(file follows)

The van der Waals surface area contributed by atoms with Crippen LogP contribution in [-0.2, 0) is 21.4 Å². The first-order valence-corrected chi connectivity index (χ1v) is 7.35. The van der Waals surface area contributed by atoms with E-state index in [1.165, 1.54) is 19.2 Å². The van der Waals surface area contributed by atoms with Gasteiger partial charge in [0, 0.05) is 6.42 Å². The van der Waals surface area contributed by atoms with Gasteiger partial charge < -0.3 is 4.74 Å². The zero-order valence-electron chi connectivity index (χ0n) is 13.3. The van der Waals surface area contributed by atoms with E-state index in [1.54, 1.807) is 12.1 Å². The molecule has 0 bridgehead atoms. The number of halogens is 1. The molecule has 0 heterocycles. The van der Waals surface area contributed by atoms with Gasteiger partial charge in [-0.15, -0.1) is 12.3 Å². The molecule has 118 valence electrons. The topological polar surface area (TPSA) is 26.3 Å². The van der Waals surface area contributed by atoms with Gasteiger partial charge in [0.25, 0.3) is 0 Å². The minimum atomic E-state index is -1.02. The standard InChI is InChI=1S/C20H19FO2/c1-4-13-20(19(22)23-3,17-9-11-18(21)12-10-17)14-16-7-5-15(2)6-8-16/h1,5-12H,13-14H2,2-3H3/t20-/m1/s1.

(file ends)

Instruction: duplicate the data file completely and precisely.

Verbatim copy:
The van der Waals surface area contributed by atoms with Crippen LogP contribution in [-0.2, 0) is 21.4 Å². The first-order valence-corrected chi connectivity index (χ1v) is 7.35. The van der Waals surface area contributed by atoms with E-state index in [1.165, 1.54) is 19.2 Å². The van der Waals surface area contributed by atoms with Gasteiger partial charge in [0, 0.05) is 6.42 Å². The van der Waals surface area contributed by atoms with Gasteiger partial charge < -0.3 is 4.74 Å². The zero-order valence-electron chi connectivity index (χ0n) is 13.3. The van der Waals surface area contributed by atoms with E-state index in [1.54, 1.807) is 12.1 Å². The molecule has 0 bridgehead atoms. The number of halogens is 1. The molecule has 0 heterocycles. The van der Waals surface area contributed by atoms with Gasteiger partial charge in [-0.15, -0.1) is 12.3 Å². The molecule has 118 valence electrons. The topological polar surface area (TPSA) is 26.3 Å². The van der Waals surface area contributed by atoms with Gasteiger partial charge in [0.25, 0.3) is 0 Å². The minimum atomic E-state index is -1.02. The standard InChI is InChI=1S/C20H19FO2/c1-4-13-20(19(22)23-3,17-9-11-18(21)12-10-17)14-16-7-5-15(2)6-8-16/h1,5-12H,13-14H2,2-3H3/t20-/m1/s1.